Sure, it's a common table spice now, but did you know that pepper was once extremely expensive? It was of the most valued items during the time of the spice trade.
Peppercorns come in a variety of colors, and each spices and flavors food in its own way:
Black peppercorns (Piper nigrum) are the most common type of peppercorn. The spice is actually a dried berry. The berries are picked when they are just turning red but still underripe, then dried until the skin shrivels and darkens.
White peppercorns come from the same species, P. nigrum, but the berry is ripened and the skin removed before drying. It is often used in place of black pepper in light-colored foods and sauces so it won't be visually noticed but can still lend some pungency.
Green peppercorns also come from the same soft, underripe P. nigrum. They are preserved through artificial drying or in water, vinegar or brine. Green peppercorns tend to lend a fresh, green flavor as well as some pungency. If the peppercorns are preserved just as they begin to turn red, they may be called "red pepper," though these are not the same as pink peppercorns.
Pink (or red) peppercorns are actually fruits from a different tree (Schinus terebinthifolius). Generally sweeter and more aromatic than p. nigrum, the peppercorns are often used as a decoration or garnish on a plated dish.
Peppercorns can be found whole, cracked, ground and powdered. For the freshest and most intense flavor, buy peppercorns whole and grind right before using.
Cooking is fun — at least it should be! No matter how long you’ve been in the kitchen, there is always something new to learn, whether it’s a simple twist on an old technique, or a handy tip to save time and energy. In this series of short videos, I demonstrate a variety of kitchen tips, ranging from how to hold a chef’s knife for maximum control to using a spoon to peel fresh ginger. If you have any gadgets, kitchen tips or questions you'd like me to explore, leave a comment or shoot me an email at firstname.lastname@example.org.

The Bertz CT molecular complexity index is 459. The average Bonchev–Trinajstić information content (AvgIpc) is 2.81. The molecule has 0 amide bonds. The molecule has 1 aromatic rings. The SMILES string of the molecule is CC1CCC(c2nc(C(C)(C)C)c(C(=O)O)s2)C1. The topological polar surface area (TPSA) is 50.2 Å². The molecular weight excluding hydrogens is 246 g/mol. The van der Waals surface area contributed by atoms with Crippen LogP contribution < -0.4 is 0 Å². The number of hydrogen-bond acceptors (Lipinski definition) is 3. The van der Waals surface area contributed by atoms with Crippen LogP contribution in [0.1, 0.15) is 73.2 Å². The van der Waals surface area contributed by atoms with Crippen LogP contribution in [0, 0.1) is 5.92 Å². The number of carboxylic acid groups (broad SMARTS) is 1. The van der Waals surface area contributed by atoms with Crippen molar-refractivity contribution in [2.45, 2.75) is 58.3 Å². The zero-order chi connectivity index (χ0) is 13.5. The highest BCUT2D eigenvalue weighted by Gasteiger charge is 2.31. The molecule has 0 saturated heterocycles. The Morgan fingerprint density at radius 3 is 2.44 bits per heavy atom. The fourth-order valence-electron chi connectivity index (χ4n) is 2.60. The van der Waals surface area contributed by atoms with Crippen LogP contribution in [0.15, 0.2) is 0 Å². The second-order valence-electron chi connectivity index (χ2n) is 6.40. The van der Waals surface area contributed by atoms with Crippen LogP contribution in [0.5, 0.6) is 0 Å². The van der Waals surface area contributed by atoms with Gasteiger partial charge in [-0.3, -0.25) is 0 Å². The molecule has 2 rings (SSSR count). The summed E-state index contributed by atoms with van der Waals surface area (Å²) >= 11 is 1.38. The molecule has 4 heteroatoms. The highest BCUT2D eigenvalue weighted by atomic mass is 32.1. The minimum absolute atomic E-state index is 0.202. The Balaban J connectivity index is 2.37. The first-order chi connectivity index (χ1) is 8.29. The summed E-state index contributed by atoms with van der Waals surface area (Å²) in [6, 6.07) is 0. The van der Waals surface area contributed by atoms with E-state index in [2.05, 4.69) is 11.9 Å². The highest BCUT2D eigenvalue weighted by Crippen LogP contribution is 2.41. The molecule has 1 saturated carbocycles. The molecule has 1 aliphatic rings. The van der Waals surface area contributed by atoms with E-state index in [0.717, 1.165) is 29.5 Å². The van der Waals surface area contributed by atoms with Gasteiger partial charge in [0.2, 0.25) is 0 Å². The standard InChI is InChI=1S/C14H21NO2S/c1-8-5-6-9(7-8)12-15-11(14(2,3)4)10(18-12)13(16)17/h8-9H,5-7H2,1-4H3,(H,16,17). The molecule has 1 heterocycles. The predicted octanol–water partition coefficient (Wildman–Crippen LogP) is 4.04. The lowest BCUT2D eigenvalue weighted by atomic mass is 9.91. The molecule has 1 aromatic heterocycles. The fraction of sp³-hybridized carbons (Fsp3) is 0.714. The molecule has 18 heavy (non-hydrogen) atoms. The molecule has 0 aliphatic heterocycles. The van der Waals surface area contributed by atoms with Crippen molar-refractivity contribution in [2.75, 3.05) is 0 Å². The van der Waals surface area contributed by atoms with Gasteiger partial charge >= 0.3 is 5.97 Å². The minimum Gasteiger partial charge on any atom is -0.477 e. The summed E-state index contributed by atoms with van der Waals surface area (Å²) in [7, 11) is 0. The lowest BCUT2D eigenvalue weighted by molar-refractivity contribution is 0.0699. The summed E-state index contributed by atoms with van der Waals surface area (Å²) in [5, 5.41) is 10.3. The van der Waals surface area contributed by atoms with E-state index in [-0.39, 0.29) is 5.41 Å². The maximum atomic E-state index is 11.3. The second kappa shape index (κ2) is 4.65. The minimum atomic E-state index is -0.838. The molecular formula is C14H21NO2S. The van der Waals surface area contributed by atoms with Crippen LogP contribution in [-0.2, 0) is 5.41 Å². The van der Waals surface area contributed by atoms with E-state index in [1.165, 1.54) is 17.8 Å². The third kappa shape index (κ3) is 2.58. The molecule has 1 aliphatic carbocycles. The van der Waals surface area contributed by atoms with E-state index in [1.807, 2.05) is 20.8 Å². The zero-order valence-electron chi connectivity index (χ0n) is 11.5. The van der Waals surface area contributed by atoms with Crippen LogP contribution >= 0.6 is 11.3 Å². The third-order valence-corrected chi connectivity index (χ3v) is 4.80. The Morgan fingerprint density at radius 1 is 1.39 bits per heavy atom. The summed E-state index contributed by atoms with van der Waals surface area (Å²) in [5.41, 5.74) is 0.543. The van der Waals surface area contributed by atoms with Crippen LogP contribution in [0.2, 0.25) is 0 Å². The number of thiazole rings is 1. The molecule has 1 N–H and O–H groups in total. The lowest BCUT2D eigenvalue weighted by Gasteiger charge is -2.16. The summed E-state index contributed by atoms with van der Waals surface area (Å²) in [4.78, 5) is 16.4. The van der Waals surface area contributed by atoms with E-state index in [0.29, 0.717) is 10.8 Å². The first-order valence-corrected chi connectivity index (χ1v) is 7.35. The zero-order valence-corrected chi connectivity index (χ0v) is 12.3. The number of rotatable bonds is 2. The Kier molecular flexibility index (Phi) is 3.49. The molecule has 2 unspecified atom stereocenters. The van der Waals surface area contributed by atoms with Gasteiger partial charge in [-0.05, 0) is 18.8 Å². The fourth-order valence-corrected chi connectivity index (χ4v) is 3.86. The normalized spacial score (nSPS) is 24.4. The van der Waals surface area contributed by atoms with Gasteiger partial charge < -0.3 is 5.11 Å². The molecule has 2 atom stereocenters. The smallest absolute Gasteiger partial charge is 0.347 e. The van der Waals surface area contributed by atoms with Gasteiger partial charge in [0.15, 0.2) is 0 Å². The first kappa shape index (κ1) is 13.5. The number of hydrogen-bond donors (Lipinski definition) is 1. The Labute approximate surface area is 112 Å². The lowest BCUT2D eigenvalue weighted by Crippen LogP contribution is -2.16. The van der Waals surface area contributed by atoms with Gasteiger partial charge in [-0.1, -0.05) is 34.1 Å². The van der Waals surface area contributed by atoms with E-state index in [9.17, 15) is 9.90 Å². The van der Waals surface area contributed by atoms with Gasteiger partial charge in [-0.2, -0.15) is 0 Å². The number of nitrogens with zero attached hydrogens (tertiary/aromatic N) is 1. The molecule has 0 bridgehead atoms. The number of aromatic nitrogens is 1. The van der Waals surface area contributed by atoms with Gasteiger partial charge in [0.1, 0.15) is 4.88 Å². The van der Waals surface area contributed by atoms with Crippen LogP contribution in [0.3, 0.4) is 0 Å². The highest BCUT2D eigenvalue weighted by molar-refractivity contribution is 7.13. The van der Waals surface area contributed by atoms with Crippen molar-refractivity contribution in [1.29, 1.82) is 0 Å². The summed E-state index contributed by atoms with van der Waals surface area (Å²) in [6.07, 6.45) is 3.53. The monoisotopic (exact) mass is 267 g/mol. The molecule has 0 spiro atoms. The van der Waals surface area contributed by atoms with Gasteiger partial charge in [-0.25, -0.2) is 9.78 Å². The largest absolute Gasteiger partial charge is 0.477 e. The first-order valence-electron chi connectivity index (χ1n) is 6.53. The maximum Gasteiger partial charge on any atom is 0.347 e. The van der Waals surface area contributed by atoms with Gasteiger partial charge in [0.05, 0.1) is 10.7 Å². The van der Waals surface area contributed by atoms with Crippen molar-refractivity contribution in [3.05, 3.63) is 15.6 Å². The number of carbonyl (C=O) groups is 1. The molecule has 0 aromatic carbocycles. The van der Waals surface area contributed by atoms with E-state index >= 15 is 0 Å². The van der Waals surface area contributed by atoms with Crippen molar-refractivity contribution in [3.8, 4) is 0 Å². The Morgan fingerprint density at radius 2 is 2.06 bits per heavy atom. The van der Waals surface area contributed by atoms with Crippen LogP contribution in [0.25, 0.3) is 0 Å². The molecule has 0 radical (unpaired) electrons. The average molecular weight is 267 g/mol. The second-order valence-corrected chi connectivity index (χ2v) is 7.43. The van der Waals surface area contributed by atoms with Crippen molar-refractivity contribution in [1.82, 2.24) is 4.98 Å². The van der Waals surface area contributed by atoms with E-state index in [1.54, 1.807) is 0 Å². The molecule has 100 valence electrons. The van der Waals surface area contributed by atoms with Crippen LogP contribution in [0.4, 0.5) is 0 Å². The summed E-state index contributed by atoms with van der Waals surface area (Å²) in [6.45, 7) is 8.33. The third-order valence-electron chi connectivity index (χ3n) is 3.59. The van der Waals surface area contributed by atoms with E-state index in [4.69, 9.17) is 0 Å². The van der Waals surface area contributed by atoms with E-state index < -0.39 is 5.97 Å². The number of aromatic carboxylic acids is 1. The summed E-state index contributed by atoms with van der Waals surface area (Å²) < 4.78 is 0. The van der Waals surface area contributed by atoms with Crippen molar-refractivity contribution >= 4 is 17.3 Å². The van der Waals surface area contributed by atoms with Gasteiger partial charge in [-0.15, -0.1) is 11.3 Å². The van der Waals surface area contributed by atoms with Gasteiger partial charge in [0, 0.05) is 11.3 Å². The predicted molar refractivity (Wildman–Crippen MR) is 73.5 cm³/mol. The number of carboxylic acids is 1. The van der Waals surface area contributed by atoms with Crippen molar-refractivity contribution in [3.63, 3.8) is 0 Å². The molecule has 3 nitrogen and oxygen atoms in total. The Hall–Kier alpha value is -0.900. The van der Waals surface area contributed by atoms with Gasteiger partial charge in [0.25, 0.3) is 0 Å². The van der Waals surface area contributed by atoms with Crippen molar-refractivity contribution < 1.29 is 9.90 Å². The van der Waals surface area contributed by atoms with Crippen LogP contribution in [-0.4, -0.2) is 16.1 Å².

Total time: 50 minutes, plus 2 1/2 hours baking time | Makes about 3 dozen meringues
Note: Adapted from "Dessert FourPlay" by Johnny Iuzzini and Roy Finamore.
1/2 cup egg whites (about 4 large), at room temperature
1/8 teaspoon cream of tartar
10 tablespoons sugar, divided
1/4 cup unsweetened cocoa powder
1/4 cup powdered sugar
1 1/2 teaspoons crushed pink peppercorns
2 tablespoons plus 2 teaspoons cacao nibs
1. Heat the oven to 150 degrees.
2. Line 2 baking sheets with parchment and, using a pen, trace 20 (2-inch) circles onto each sheet (your final count will depend on the volume of your meringue; you may not fill all of the circles). Turn the parchment over so the ink won't bleed into the meringues.
3. Place the egg whites and cream of tartar in the bowl of a stand mixer fitted with the whisk attachment (alternatively, this can be done in a large bowl with a hand mixer). With the mixer on low, beat the whites gently just until frothy, about 2 minutes.
4. With the mixer still on low, gently sprinkle in 4 tablespoons of the sugar. Continue to beat until the whites start to thicken to a meringue but are still shy of having soft peaks, about 10 minutes.
5. Sprinkle over 4 more tablespoons sugar and keep beating until the meringue forms medium-firm peaks (they should not be stiff), another 10 minutes.
6. Sprinkle over the remaining 2 tablespoons sugar and continue to beat until the meringue is glossy and smooth and almost stiff, 6 to 8 minutes.
7. Sift one-third each of the cocoa powder and powdered sugar over the meringue and gently fold them in. Continue until all of the cocoa and sugar have been incorporated. Gently fold in the peppercorns and cacao nibs.
8. Transfer the meringue to a pastry bag fitted with a large round tip (about one-half inch in diameter). Pipe the meringue onto each of the circles. To do this, hold the pastry tip about one-half inch over the center of each circle and pipe the meringue, pressing until it spreads to the edge of the circle. Lift the pastry tip slightly and cut the pressure, forming a "peak" over the center of each meringue. Continue until all of the meringues have been piped.
9. Place the meringues in the oven and bake until they have formed a hard shell, about 2 1/2 hours. Rotate pans every hour for even baking.
10. Cool the meringues completely, then store in an airtight container in a dry, cool place. The meringues will keep for up to two days.
Each of 36 servings: 23 calories; 1 gram protein; 5 grams carbohydrates; 0 fiber; 0 fat; 0 cholesterol; 6 mg. sodium.
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